Climate 411

With one week to act, California needs to pass these policies to drive climate progress and protect communities

This post was co-authored by Caroline Jones, Analyst for U.S. Climate

photo of a wind farm in a western landscape

Photo Credit: Pixabay

The heat is on in Sacramento.

With less than a week left in the California State Legislature’s session (which ends on August 31), a set of potentially game-changing climate policies are on the table. Earlier this month, Governor Newsom released a series of proposals for the legislature, including a more ambitious goal for cutting climate pollution by 2030, codifying a carbon neutrality goal, interim clean electricity targets, safeguards from the health impacts caused by oil and gas drilling and providing direction on the use of carbon capture and sequestration — all of which are now being negotiated in Sacramento.

This push arrives amid a grueling year for climate change-fueled impacts across the state, with wildfires, heat waves and the worst megadrought the West has seen in over 1,000 years all underscoring the urgency for bold action. And with the new, massive down payment on climate and clean energy through the Inflation Reduction Act, California will have even more tools and investments available to drive down climate pollution further and faster.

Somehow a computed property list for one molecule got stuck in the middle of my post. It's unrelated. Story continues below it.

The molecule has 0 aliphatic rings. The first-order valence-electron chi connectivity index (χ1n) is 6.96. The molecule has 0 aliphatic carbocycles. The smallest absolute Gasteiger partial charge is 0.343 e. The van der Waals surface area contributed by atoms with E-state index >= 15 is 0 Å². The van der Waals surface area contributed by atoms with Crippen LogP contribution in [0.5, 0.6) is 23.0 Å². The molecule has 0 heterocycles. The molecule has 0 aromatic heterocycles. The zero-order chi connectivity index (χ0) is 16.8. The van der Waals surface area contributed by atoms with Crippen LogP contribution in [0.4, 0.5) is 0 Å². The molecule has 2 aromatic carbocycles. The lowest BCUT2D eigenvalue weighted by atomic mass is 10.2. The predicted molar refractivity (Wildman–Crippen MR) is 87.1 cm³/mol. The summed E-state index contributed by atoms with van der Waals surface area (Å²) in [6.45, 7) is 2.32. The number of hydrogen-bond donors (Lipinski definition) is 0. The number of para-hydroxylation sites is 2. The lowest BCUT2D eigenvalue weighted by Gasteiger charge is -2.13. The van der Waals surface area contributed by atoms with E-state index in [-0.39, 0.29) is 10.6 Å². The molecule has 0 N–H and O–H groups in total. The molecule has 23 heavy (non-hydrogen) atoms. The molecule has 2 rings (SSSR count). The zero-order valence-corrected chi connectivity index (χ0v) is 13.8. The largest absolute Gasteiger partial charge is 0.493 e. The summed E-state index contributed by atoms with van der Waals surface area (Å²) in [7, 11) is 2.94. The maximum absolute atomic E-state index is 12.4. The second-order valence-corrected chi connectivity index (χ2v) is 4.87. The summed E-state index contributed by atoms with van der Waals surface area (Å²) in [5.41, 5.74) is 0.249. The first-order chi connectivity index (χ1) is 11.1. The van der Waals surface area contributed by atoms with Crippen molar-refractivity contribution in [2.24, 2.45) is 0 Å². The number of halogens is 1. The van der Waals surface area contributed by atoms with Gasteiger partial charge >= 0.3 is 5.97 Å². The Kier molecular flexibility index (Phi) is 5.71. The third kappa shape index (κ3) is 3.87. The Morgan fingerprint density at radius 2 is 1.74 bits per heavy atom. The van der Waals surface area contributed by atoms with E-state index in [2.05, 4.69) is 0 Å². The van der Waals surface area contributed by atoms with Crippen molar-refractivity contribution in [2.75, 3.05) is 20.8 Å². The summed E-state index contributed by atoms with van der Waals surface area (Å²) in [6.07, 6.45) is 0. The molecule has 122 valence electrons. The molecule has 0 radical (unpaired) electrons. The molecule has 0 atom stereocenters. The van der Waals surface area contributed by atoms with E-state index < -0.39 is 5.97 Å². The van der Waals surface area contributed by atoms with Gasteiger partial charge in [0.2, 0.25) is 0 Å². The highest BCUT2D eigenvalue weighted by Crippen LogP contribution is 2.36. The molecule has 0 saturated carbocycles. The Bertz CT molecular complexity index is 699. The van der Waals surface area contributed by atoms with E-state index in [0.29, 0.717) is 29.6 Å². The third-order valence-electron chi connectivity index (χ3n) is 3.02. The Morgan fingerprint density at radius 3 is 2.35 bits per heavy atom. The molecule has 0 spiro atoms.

Here are the key policies that can drive meaningful climate progress and protect communities — and need to pass the finish line by the end of the session.

Read More »

Also posted in Cities and states, News, Policy / Read 1 Response

The scoop on the Scoping Plan: CARB is not on track to achieve a zero-emission transportation sector (Part 4)

This post was co-authored by Sam Becker, Electric Medium- and Heavy-Duty Vehicle Advocate, and Lauren Navarro, Senior Manager, Regulatory and Legislative Affairs.

Medium- and heavy-duty vehicles

In May, the California Air Resources Board released the draft 2022 Climate Change Scoping Plan, a roadmap that will guide the state toward meeting its 2030 emissions target and achieving net-zero emissions no later than 2045. This four-part series will unpack several key aspects of the plan and evaluate whether they raise California’s climate ambition to the levels needed to protect communities from the worst climate impacts.

CARB’s draft Scoping Plan represents a significant opportunity for the state to reassess its methods for reducing climate and air pollution from the transportation sector. The recently released draft, however, undermines the state’s efforts to achieve a key climate goal outlined in Gov. Newsom’s executive order, which calls for 100% of medium- and heavy-duty trucks on the road to be zero-emission vehicles by 2045 everywhere feasible.

Statewide, about 12 million Californians live in communities that exceed the federal ozone or PM2.5 standards. Transportation generates nearly half of the state’s climate pollution and is the state’s largest producer of health-harming nitrogen oxide emissions and toxic diesel particulate pollution.